1.1.1 The purpose of this policy is to outline the University’s requirements for the use of individuals’ personal endpoint devices, also named as Bring Your Own Device (BYOD), to access information and services provided by the University, for the proper stewardship of the use of these assets and for the security of information accessed while using such devices.
1.1.2 This will help ensure that all users have access to the systems and services that they require to undertake their activities.
1.1.3 This policy is part of a set of University documentation covering information security and it should be read in conjunction with these documents. Please refer to section 4 for the Related Policies and Procedures.
1.1.4 All students and staff are required, where applicable, to follow the requirements of this policy. Failure to do so may result in disciplinary action in line with University policies or, where necessary, removal of access to services provided by the University.
1.2.1 The scope of this policy covers Bring Your Own Device (BYOD). The definition of BYOD is individuals’ personal endpoint devices used to access any University information asset and/or network service, and that are not managed by Digital, Data and Technology (DDaT). For the purpose of this policy, “endpoint device” refers to all forms of computing equipment that can store or access digital data, campus and University networks.
BYOD examples include, but are not limited to personal home computer, netbooks, tablets and mobile phones.
1.2.2 Exceptions to the above scope must be reviewed and approved by the IT Security Team.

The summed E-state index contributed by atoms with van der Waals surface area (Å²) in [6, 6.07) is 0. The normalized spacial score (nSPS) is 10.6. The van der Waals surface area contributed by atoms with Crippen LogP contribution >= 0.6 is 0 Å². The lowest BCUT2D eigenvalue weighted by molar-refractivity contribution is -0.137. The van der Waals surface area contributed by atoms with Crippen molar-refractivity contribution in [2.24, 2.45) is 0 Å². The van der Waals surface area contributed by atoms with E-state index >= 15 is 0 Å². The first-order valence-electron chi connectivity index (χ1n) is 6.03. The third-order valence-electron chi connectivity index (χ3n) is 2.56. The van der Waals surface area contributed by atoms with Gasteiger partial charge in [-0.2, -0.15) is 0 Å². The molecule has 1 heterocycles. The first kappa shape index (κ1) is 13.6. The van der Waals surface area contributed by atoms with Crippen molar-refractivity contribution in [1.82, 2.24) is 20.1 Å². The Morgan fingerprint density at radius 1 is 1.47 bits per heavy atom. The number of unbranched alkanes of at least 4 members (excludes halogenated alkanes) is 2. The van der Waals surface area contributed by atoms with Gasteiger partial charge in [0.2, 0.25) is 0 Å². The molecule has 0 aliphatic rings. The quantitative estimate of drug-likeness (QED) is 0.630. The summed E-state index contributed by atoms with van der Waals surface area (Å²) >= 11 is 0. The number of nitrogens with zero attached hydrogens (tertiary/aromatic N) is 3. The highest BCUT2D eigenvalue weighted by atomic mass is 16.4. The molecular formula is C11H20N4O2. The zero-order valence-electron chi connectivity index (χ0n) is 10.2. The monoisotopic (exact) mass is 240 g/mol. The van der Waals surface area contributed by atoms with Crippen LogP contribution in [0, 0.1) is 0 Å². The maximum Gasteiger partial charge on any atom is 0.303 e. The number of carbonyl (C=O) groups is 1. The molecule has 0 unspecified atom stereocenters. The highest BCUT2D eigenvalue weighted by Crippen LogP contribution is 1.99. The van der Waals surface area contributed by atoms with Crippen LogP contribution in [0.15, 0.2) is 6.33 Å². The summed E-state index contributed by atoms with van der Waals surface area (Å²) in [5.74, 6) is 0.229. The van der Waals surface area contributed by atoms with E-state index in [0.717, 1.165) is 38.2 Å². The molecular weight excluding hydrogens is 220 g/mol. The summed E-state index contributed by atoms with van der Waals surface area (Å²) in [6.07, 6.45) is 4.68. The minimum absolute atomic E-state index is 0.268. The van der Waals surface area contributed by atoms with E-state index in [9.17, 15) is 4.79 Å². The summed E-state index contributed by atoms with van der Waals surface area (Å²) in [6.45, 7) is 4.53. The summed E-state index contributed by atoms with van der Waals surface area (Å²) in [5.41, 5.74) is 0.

2.1 The University allows the use of BYOD. This requires all individuals who wish to use their BYOD to agree to the University’s IT Acceptable Use Policy.
2.2 The University reserves the right to remotely remove any University information assets or remove access to systems from BYOD. For the definition of information asset, please refer to definition from the UK Government.
2.3 To ensure that information and services are protected, the University may require certain prerequisites for accessing data. This could include but is not limited to the operating systems version, firewall rules, active antivirus solution, and access control set to a minimum standard.
2.5 Highly restricted and restricted information must not be downloaded from University applications or systems to BYOD /personal cloud storage unless permission has been obtained from the data owner.
2.6 The University will require Multi-factor Authentication (MFA) to access its authenticated services and information remotely. Any attempt to circumvent this will result in access being removed and will be considered a breach of policy.
2.7 BYOD (including but not limited to home desktops, laptops, tablets and personal phones) must have access controlled by passcode, password or suitable biometric authentication where available.
2.8 Users of BYOD must ensure that the operating system on the device is supported by the developer or manufacturer and has the latest updates installed and operational.
2.9 Connecting via unknown Wi-Fi spots must be avoided unless using a reputable VPN service or encryption protocol.
2.10 BYOD must only use licensed software and applications, obtained from legitimate sources, to minimise the likelihood of interception and compromise of University information assets, and malware infection.
2.11 Users must consider what other services and systems they access from their BYOD and how these may impact their system to minimise any potential impact on University network.
2.12 Where possible, users of BYOD must ensure there is an up-to-date antivirus application installed and operating on the device.
2.13 University information must not be accessed from publicly shared devices.
2.14 Users must not use a BYOD that allows University information assets to be shared with others, including partners, friends and family members. For example, allowing a family member to use a tablet that has access to University information assets or sharing a local login / profile on a home computer where University documents or emails may be accessible.